Getting comfortable with your company’s cybersecurity program is not just a matter of being able to answer questions like: “Does our organization have the right governance structure?” or “Is our company adequately staffed with the right people to address key risks?”
Rather, it’s being able to answer questions like: “Are we thinking about security the right way, and where is all this going?” and “How do I know we are doing okay in terms of cybersecurity, and what should I be seeing that will make me reasonably comfortable that we’re in good shape?”
The human immune system provides an apt analogy. When a germ breaches the body’s natural barriers, it mounts a three-step defense: Sound the alarm, solve the problem, then recover and remember.
The effectiveness of a cybersecurity defense, like that of the immune system, depends on each component efficiently fulfilling its role. Here are three steps you should take to prevent attacks:
1. Sound the Alarm
In any security system, when the firm’s boundaries are breached, an alarm goes off. The problem is that most accounting professionals do not know what their high-value assets are, what’s connected and communicating with them and how someone would access them. It is important to first understand the environment you are trying to protect to actually make your detection and response processes better.
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Similar to an attack on your personal computer, the first signs of a problem are generally slow connections. These are often the result of denial-of-service ( DoS) attacks, which target systems with an onslaught of data requests that quickly overload servers and networks. In those companies that are specifically targeted for attack, emails are sent to staff that spoof the sender’s name to make the email look as if it is coming from a trusted source. These have malware attached that an unsuspecting user could download to their computer.
Constant surveillance is critical, as are early warning indicators and multiple layers of defense. Your firm should already have developed – and be monitoring – internal measures of cybersecurity ratings and external metrics, such as training effectiveness, staff sophistication levels and negative cyber security publicity. Furthermore, no single individual should have sole responsibility for managing these processes. A team is less vulnerable to missing something and mortally damaging the corporation.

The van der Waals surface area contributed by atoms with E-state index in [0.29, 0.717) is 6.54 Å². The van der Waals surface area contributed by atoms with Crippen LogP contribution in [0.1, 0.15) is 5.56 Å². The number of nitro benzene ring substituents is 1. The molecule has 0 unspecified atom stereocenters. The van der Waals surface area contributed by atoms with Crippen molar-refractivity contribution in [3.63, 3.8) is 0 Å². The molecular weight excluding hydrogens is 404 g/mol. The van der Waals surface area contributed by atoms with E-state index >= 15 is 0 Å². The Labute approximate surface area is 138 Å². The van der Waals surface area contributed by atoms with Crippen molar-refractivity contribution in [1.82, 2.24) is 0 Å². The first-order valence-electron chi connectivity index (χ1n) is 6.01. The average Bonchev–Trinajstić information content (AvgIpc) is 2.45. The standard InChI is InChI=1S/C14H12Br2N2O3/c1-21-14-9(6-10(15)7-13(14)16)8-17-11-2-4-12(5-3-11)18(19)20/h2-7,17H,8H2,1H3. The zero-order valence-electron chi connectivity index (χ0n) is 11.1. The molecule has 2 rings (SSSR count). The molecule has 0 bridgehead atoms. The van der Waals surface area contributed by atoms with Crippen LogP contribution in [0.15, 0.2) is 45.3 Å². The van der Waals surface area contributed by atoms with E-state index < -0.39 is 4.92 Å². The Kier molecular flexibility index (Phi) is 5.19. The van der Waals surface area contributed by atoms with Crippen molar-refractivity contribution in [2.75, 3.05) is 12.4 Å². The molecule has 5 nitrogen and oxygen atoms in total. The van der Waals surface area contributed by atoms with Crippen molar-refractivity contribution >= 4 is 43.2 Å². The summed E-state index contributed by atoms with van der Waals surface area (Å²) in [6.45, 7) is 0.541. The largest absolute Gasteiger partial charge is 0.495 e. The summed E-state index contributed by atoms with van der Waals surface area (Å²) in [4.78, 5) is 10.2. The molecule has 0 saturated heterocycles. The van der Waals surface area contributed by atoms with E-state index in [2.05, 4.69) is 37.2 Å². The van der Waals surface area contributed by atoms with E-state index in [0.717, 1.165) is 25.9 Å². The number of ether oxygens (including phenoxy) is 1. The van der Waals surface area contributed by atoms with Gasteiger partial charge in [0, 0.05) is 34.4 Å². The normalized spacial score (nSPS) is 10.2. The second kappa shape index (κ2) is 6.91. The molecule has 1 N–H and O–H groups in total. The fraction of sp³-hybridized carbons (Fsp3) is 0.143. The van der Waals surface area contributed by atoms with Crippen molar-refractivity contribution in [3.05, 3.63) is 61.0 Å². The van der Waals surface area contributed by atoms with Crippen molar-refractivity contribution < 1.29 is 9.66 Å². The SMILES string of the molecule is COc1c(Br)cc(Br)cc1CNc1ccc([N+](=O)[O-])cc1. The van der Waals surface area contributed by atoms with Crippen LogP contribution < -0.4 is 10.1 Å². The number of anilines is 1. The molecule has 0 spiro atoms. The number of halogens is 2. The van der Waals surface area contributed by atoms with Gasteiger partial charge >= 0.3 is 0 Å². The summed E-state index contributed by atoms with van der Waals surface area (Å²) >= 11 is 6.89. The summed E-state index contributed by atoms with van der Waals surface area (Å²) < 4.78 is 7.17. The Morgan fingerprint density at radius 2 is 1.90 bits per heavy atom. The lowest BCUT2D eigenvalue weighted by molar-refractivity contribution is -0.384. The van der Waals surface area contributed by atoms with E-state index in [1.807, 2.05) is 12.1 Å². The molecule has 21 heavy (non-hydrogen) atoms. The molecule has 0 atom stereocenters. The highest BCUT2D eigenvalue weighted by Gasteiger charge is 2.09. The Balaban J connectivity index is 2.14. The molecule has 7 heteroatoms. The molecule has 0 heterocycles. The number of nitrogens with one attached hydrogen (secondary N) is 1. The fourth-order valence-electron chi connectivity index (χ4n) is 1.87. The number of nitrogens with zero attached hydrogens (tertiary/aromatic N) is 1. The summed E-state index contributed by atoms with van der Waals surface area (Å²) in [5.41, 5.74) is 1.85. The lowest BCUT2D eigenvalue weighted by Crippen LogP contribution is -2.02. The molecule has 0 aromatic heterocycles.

Many firms now choose to outsource aspects of their IT infrastructure, and many teams believe their technology service provider(s) bear the responsibility for data control. If this is the case, you have a problem: Simply put, when it comes to security, whether on-premises or in the Cloud, your organization is responsible for all your data, not the third-party service providers you use.
Senior management should require an independent cybersecurity review process on an annual basis, much as you would seek an annual physical exam from an expert physician. (This year, I would also check to see if the organization can cope with the new European GDPR data protection regulations and whether investments are being made in data management to harness the benefits of artificial intelligence.)
2. Solve the Problem
Corporations need to manage cybersecurity at the enterprise level and must continuously improve the ability of each element — line management, operations, internal audit, risk and compliance — to fulfill individual and organizational functions. Check to see that everyone is pulling in the same direction, sharing the same priorities and making appropriate trade-offs.